5.2 The Greek City-States

The Mediterranean and Aegean seas were as central to the development of Greek civilization as the Nile was to the Egyptians. The ancient Greeks absorbed many ideas and beliefs from the older civilizations of Mesopotamia and Egypt. At the same time, they developed their own ways that different greatly from those of the river valley empires. In particular, the Greeks developed new ideas about how best to govern a society.

Photo of ancient ruins on wooded hilltops, with the Parthenon on the highest hill.

The ancient Parthenon temple crowns the Acropolis (or “highest city” in Greek) in present-day Athens.


  • Understand how geography influenced the Greek city-states.
  • Explain how democracy and other forms of government developed in Ancient Greece.
  • Describe the influence of Ancient Greek concepts related to the rights and responsibilities of citizenship.
  • Identify the culture and values shared by Ancient Greeks.
  • Summarize how the Persian and Peloponnesian Wars affected Greece.

Key Terms

  • polis
  • acropolis
  • citizen
  • monarchy
  • aristocracy
  • oligarchy
  • phalanx
  • Sparta
  • Athens
  • democracy
  • tyrant
  • legislature
  • alliance
  • Pericles
  • direct democracy
  • stipend
  • jury
  • ostracism

Geography Shapes Greek City-States

As you have read, geography helped to shape the early river valley civilizations. There, strong rulers organized irrigation works that helped farmers produce food surpluses needed to support large cities. A very different set of geographic conditions influenced the rise of Ancient Greek civilization.

Landscape Forms Political Borders

Greece is part of the Balkan peninsula, which extends southward into the eastern Mediterranean Sea. Mountains divide the peninsula into isolated valleys. Beyond the rugged coast, hundreds of rocky islands spread toward the horizon.

The Greeks who farmed the valleys or settled on the scattered islands did not create a large empire such as that of the Egyptians or Persians. Instead, they built many small city-states, cut off from one another by mountains or water. Each included a city and its surrounding countryside. Greeks felt strong loyalty to their city-states and fiercely defended their independence. Endless rivalry led to frequent wars between the city-states—and in time, to the conquest of Greece by outsiders.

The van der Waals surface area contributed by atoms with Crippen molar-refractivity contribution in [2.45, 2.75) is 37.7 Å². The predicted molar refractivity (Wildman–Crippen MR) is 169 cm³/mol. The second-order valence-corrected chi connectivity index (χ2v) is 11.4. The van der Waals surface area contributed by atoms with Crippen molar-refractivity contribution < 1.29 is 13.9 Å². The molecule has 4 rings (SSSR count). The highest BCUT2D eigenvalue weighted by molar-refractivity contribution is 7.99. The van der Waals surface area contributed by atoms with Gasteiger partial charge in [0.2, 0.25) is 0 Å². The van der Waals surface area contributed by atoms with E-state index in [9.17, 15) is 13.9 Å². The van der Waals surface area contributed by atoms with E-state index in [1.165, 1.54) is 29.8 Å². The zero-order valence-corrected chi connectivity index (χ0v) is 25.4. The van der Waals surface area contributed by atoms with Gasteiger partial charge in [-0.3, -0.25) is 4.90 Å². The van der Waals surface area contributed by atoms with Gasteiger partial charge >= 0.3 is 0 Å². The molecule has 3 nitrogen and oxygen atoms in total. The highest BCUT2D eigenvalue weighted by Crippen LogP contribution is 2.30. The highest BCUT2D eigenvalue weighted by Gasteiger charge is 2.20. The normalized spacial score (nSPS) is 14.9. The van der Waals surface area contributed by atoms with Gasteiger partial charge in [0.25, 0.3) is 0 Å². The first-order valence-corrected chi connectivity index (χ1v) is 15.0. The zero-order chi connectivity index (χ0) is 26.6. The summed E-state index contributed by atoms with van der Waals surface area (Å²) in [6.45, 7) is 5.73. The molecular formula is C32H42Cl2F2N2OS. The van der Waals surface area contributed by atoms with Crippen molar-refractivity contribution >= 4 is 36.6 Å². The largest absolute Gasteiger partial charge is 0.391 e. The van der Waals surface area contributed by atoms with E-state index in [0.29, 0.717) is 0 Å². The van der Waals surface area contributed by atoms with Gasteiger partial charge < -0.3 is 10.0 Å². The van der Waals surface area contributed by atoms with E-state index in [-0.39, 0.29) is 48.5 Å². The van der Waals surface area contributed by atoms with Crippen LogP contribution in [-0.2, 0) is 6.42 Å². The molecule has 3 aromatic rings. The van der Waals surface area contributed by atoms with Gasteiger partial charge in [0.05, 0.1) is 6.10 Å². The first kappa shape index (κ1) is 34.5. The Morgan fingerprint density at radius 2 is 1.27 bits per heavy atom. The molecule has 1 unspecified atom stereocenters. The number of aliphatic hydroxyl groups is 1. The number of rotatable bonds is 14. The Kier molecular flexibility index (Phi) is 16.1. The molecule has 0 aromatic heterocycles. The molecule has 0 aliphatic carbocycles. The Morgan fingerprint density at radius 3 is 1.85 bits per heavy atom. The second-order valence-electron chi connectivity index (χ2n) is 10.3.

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Table of Contents

World History Topic 1 Origins of Civilization (Prehistory–300 B.C.) Topic 2 The Ancient Middle East and Egypt (3200 B.C.–500 B.C.) Topic 3 Ancient India and China (2600 B.C.–A.D. 550) Topic 4 The Americas (Prehistory–A.D. 1570) Topic 5 Ancient Greece (1750 B.C.–133 B.C.) Topic 6 Ancient Rome and the Origins of Christianity (509 B.C.-A.D. 476) Topic 7 Medieval Christian Europe (330–1450) Topic 8 The Muslim World and Africa (730 B.C.-A.D. 1500) Topic 9 Civilizations of Asia (500–1650) Topic 10 The Renaissance and Reformation (1300–1650) Topic 11 New Global Connections (1415–1796) Topic 12 Absolutism and Revolution Topic 13 The Industrial Revolution Topic 14 Nationalism and the Spread of Democracy (1790–1914) Topic 15 The Age of Imperialism (1800–1914) Topic 16 World War I and the Russian Revolution (1914–1924) Topic 17 The World Between the Wars (1910–1939) Topic 18 World War II (1930–1945) Topic 19 The Cold War Era (1945–1991) Topic 20 New Nations Emerge (1945–Present) Topic 21 The World Today (1980-Present) United States Constitution Primary Sources 21st Century Skills Atlas Glossary Index Acknowledgments